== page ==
The 10 best off-season vacation deals in the world

    Summer and winter tend to hog all the glory when it comes to travel high seasons. Sure, you want to soak up all the time at the beach you can during the summer, and you just want to escape the cold during the last months of the year.

  • Best places for fall foliage

    The 16 best places to see fall foliage

    Who just wants to stand around and watch the red and gold leaves slowly fall from their tree branches to the ground as we move from summer to fall? Instead, take in the changing seasons while you're on the move.

  • 30 things you learn in your 30s

    30 things that will (probably) happen in your 30s

    In September, I'll turn 38. I'm at the age now where, when people ask how old I am, it takes me a minute to remember. I don't know if that's because I've already been 37 different ages and it's hard to keep straight which one I am now, or if it's because I'm in denial, or if it's because I am going senile. Maybe a combination of all of the above. Regardless, my 30s have flown by and soon they will be but a memory. So, in an effort to preserve the memory I have left (or at least keep a record of it), and to celebrate what has been an amazing decade so far, here are 30 things that have happened to me in my 30s (and will probably happen to you too):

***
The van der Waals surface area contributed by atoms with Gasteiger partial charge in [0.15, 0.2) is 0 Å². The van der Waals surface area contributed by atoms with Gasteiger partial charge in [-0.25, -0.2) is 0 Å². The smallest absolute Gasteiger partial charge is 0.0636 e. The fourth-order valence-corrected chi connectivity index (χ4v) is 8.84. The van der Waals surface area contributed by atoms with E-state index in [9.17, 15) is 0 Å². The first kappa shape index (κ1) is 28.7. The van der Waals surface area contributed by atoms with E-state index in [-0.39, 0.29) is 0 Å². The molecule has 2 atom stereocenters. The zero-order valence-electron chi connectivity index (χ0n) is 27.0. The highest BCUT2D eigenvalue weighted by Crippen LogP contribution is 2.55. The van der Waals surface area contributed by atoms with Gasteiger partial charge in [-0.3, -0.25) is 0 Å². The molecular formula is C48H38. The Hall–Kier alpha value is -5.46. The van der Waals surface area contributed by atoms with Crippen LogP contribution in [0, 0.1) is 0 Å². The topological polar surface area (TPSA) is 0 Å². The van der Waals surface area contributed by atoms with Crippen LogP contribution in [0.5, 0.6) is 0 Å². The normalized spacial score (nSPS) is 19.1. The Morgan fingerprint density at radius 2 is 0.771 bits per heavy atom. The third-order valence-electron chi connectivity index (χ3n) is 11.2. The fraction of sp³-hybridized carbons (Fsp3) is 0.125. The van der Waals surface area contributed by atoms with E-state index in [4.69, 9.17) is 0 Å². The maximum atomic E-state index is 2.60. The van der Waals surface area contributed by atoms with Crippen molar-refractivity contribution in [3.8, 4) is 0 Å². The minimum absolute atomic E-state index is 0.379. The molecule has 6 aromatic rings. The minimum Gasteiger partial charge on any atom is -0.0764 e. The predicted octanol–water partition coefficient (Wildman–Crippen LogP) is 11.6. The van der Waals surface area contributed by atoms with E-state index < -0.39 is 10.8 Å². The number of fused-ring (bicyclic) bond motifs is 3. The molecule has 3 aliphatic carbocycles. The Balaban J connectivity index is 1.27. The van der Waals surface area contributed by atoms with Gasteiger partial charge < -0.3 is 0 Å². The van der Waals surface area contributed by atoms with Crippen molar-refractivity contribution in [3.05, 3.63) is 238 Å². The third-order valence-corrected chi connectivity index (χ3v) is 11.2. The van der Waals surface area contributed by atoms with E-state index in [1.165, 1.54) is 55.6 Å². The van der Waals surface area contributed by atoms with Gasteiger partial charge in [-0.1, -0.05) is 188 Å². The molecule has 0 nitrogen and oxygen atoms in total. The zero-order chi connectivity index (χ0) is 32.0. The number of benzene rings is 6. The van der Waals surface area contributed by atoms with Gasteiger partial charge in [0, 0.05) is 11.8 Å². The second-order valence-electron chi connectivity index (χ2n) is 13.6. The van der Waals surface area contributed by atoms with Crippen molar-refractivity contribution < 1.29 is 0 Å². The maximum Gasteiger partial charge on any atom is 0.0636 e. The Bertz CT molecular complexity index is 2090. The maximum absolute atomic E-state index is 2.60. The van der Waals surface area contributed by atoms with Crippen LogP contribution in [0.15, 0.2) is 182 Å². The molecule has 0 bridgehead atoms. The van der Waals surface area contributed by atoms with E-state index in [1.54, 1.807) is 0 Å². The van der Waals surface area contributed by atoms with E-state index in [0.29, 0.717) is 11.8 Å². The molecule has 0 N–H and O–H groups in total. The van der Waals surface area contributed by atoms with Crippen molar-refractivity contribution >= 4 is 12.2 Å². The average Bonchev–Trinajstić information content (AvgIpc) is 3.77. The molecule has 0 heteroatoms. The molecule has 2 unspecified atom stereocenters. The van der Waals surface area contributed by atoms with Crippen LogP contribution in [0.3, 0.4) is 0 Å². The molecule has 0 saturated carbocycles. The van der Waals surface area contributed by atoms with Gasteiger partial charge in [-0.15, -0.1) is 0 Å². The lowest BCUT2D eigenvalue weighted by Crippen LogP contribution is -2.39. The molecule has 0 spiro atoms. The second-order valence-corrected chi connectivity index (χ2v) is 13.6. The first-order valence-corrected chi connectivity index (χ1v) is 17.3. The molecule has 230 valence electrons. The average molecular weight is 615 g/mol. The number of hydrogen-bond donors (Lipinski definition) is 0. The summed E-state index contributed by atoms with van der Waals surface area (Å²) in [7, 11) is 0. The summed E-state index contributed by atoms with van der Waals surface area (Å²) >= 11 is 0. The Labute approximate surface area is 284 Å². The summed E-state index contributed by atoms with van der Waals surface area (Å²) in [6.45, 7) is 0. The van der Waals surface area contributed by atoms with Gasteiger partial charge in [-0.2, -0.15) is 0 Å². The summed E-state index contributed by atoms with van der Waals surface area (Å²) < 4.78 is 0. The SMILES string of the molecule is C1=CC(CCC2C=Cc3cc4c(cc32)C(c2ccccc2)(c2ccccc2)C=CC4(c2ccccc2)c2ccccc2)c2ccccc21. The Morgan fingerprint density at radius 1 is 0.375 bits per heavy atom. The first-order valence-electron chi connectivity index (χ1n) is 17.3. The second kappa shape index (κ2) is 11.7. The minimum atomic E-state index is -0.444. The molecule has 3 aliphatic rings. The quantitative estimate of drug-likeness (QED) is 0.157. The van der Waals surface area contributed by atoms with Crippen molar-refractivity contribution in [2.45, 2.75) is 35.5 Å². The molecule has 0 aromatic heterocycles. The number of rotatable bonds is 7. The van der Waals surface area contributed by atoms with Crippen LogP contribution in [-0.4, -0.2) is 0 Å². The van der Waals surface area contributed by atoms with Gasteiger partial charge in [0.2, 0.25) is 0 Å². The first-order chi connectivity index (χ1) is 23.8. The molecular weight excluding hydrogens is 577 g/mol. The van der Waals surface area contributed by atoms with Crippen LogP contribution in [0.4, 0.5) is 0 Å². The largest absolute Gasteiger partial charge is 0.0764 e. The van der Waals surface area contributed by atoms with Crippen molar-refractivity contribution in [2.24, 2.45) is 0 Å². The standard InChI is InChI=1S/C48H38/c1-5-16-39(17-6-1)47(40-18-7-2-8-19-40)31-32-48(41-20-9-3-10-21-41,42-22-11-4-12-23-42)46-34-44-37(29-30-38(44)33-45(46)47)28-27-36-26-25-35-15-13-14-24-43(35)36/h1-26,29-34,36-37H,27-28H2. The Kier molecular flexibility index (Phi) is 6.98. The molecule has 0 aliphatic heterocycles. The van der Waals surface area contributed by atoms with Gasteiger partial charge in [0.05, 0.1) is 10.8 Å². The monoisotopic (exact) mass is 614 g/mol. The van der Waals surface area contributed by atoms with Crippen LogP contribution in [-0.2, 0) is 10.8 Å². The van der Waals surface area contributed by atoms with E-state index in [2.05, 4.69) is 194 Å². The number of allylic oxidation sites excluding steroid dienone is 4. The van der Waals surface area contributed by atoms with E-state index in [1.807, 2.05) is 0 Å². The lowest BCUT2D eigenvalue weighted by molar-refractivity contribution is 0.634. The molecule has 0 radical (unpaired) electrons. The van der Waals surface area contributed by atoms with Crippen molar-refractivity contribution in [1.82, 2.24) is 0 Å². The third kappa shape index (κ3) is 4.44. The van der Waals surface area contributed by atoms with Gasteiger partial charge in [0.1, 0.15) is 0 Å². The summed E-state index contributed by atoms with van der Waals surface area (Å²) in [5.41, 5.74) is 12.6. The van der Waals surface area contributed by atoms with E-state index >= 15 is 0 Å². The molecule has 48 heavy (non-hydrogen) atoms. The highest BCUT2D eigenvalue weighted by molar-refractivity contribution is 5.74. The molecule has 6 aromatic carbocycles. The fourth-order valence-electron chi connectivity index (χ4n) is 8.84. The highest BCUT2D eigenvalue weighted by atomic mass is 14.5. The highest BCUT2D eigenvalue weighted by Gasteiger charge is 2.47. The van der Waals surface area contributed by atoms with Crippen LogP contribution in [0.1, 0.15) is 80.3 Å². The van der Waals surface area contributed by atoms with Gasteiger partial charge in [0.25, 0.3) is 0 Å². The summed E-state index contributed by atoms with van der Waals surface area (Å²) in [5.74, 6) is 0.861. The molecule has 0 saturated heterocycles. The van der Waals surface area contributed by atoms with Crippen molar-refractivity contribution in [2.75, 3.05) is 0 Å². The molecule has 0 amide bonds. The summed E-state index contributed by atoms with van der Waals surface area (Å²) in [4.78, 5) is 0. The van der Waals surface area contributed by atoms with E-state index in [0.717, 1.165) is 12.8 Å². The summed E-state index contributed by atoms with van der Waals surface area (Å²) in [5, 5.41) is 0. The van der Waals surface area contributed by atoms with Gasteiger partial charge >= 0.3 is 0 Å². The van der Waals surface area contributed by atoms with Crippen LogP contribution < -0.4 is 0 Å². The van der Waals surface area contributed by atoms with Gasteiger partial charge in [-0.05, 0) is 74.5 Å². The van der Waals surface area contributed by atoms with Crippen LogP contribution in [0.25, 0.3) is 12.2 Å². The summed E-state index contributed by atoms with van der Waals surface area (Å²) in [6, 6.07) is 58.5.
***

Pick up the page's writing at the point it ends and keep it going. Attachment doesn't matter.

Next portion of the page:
• Great travel tech gadgets

    The 8 best travel tech accessories for every trip

    Traveling doesn't have to be stressful. And what you can fit in your carry-on can make all the difference (and not just a fresh pair of socks), especially when you get that low battery signal.

  • The Science

    5 surprising ways to live longer

    Volunteering (and these other rituals) might be just as good as exercise when it comes to extending your life.

  • Don’t hit snooze

    7 cures for a case of the Mondays

    Use these tricks to set a better tone for the rest of the week.

  • King's Night: Amsterdam, Holland

    The 10 wildest celebrations in the world

    Whether it involves a food fight, mermaids or a torch-lit procession, people the world over know how to have a good time. Here are some of the biggest, boldest, booziest celebrations around, along with some tips to get the full experience.

  • green brain image (Courtesy of Newser)

    Scientists turn bad memories to happy ones

    Research could mean more effective treatment for human disorders.

  • Cultura\Getty Images(Cultura\Getty Images)

    4 reasons journaling is good for you

    An entry a day might keep the doctor away (or at least the shrink).

  • Getty Images(Getty Images)

    Appreciating the Small Things in Life

    One woman's shout-outs to daily moments of joy — and how to cultivate them.

  • Woman jogging (Photo: Huffington Post)
  • Getty Images // Magazine

    Little ways to feel healthier and happier

    Our best health and fitness tips including the one move that tones all, berry news, and more.

Loading...
about rich maloof
Loading...
buzzing now on msn living
Loading...
inspire videos
editor's picks
Loading...